DOING SOME DIGGING Honesty is the Best, but Least-profitable Policy

Companies listed on public stock exchanges in Canada and elsewhere are required by law to make complete disclosure...
Companies listed on public stock exchanges in Canada and elsewhere are required by law to make complete disclosure of their activities and the results of those activities. That may seem like a no-brainer, but it wasn't always so.

Many readers will remember the free-wheeling penny mining stock market of the 1960s. Rumour, innuendo or a knowing wink could send a stock price skyrocketing. In many cases there were no drilling results to support the stock activity, and speculators were left with only empty pockets and anger to show for their investment. Finally the Ontario Securities Commission stepped in with full disclosure regulations, and investors had some measure of protection from unscrupulous promoters. The regulations have been refined over the years and now include supervision of reports by a qualified person.

Today's industry observers expect no less than timely, accurate information from mining and exploration companies. And we get it, even if the news is downbeat.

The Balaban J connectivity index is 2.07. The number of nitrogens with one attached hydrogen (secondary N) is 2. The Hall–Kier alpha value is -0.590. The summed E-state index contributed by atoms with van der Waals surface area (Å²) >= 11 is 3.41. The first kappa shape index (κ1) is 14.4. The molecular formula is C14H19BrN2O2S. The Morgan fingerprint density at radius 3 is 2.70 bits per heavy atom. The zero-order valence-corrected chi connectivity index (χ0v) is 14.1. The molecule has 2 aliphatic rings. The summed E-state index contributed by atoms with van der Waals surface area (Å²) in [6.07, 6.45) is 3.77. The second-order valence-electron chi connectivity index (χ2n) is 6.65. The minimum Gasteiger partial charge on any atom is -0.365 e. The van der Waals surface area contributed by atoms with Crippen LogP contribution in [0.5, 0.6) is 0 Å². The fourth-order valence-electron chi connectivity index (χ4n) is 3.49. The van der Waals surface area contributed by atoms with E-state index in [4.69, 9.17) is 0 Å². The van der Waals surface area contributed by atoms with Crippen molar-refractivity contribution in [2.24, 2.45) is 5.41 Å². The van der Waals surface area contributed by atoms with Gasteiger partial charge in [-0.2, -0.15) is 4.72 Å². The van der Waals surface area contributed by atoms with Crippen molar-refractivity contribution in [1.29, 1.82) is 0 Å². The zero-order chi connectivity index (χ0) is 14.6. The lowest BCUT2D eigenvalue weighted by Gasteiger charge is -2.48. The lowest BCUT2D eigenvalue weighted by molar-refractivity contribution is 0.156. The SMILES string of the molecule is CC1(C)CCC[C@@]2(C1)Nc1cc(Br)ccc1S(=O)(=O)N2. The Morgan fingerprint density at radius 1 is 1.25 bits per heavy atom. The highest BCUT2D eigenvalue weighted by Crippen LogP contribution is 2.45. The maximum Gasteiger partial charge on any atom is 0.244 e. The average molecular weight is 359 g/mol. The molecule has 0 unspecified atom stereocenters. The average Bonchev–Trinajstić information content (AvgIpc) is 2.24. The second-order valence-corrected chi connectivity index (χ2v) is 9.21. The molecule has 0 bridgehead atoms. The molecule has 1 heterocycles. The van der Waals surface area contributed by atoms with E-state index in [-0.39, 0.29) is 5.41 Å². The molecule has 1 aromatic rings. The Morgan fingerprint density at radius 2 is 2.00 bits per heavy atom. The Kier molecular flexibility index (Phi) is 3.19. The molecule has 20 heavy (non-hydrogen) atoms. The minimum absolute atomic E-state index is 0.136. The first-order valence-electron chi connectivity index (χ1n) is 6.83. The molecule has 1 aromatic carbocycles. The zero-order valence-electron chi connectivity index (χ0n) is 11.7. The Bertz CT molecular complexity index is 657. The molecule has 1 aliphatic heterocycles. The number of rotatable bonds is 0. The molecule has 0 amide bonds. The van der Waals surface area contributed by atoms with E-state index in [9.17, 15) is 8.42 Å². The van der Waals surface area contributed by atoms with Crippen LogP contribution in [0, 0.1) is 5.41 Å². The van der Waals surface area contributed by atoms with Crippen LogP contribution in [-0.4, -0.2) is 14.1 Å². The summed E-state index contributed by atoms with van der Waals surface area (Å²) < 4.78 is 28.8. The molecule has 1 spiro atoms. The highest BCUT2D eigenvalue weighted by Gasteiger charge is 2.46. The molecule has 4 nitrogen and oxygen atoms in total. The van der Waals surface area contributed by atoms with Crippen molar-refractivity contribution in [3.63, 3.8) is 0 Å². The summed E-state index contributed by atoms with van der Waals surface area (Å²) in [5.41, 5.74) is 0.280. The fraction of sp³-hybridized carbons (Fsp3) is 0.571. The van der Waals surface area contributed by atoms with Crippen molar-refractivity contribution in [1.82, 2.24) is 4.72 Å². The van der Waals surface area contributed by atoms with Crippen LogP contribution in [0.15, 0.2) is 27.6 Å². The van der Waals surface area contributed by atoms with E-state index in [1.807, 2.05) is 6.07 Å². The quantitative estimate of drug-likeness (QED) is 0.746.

The Stephens Lake project is a joint exploration effort of DONNER MINERALS ( and FALCONBRIDGE ( Donner was on its way to earning a 50% interest in the project, but activity has come to a screeching halt. A press release issued by Donner on May 12 said, "No ultramafic rocks were intersected in any of the drillholes, and all conductors were explained by graphite, iron sulphides or oxide iron formation in metamorphic rocks. No significant assays were returned from any of the drillholes." It went on to state, "Donner and Falconbridge have no plans to carry out any further work on the Stephens Lake project at the present time."

The Stephens Lake property is located in an area of northern Manitoba thought to be an extension of the Thompson Nickel Belt. The area has a high potential to host another large nickel deposit, but Donner and Falconbridge must have picked the wrong spot to drill.

The thing that struck me about Donner's announcement of its non-results is that the press release was so brutally honest. The honesty is refreshing. The brutal aspect is that no one is going to invest another penny at Stephens Lake for a long time.

Vancouver-based Donner has other base metal exploration projects on its books, in particular near the Voisey's Bay deposits being developed by Inco and near Noranda's Raglan mine on the Ungava Peninsula of Quebec. It is a junior company with high hopes and a little bit of cash, but it enjoys the backing of three very major shareholdersFalconbridge, NORANDA and TECK COMINCO. Ken Thorsen, who retired as general manager of advanced projects at Teck Cominco, was recently elected to the Donner board.

Better luck to the Donner drilling team next time, I say. When the company has promising results to report, I will be doubly pleased for them because I will remember that not every exploration program hits the mark.


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